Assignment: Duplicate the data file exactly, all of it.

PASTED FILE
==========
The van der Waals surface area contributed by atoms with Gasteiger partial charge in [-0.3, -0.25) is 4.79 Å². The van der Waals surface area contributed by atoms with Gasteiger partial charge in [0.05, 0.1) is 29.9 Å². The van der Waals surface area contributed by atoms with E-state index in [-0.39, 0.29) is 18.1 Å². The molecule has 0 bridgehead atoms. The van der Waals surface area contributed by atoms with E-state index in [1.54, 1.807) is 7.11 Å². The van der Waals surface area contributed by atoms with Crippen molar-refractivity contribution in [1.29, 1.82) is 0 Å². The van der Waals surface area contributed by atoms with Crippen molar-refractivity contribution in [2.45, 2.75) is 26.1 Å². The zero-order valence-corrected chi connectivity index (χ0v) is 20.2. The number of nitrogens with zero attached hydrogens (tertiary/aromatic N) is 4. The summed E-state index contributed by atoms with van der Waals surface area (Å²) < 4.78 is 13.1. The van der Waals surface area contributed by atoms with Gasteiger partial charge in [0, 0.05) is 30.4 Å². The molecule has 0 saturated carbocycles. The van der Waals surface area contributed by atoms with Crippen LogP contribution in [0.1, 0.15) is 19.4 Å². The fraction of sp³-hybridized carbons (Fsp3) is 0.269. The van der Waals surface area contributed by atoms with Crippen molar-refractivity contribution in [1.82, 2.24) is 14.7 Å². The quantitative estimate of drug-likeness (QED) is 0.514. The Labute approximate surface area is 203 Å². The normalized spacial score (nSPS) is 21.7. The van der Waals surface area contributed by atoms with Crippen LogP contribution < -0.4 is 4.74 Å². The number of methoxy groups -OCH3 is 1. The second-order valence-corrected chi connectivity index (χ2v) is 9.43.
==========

The van der Waals surface area contributed by atoms with Gasteiger partial charge in [-0.3, -0.25) is 4.79 Å². The van der Waals surface area contributed by atoms with Gasteiger partial charge in [0.05, 0.1) is 29.9 Å². The van der Waals surface area contributed by atoms with E-state index in [-0.39, 0.29) is 18.1 Å². The molecule has 0 bridgehead atoms. The van der Waals surface area contributed by atoms with E-state index in [1.54, 1.807) is 7.11 Å². The van der Waals surface area contributed by atoms with Crippen molar-refractivity contribution in [1.29, 1.82) is 0 Å². The van der Waals surface area contributed by atoms with Crippen molar-refractivity contribution in [2.45, 2.75) is 26.1 Å². The zero-order valence-corrected chi connectivity index (χ0v) is 20.2. The number of nitrogens with zero attached hydrogens (tertiary/aromatic N) is 4. The summed E-state index contributed by atoms with van der Waals surface area (Å²) < 4.78 is 13.1. The van der Waals surface area contributed by atoms with Gasteiger partial charge in [0, 0.05) is 30.4 Å². The molecule has 0 saturated carbocycles. The van der Waals surface area contributed by atoms with Crippen LogP contribution in [0.1, 0.15) is 19.4 Å². The fraction of sp³-hybridized carbons (Fsp3) is 0.269. The van der Waals surface area contributed by atoms with Crippen molar-refractivity contribution in [1.82, 2.24) is 14.7 Å². The quantitative estimate of drug-likeness (QED) is 0.514. The Labute approximate surface area is 203 Å². The normalized spacial score (nSPS) is 21.7. The van der Waals surface area contributed by atoms with Crippen LogP contribution < -0.4 is 4.74 Å². The number of methoxy groups -OCH3 is 1. The second-order valence-corrected chi connectivity index (χ2v) is 9.43.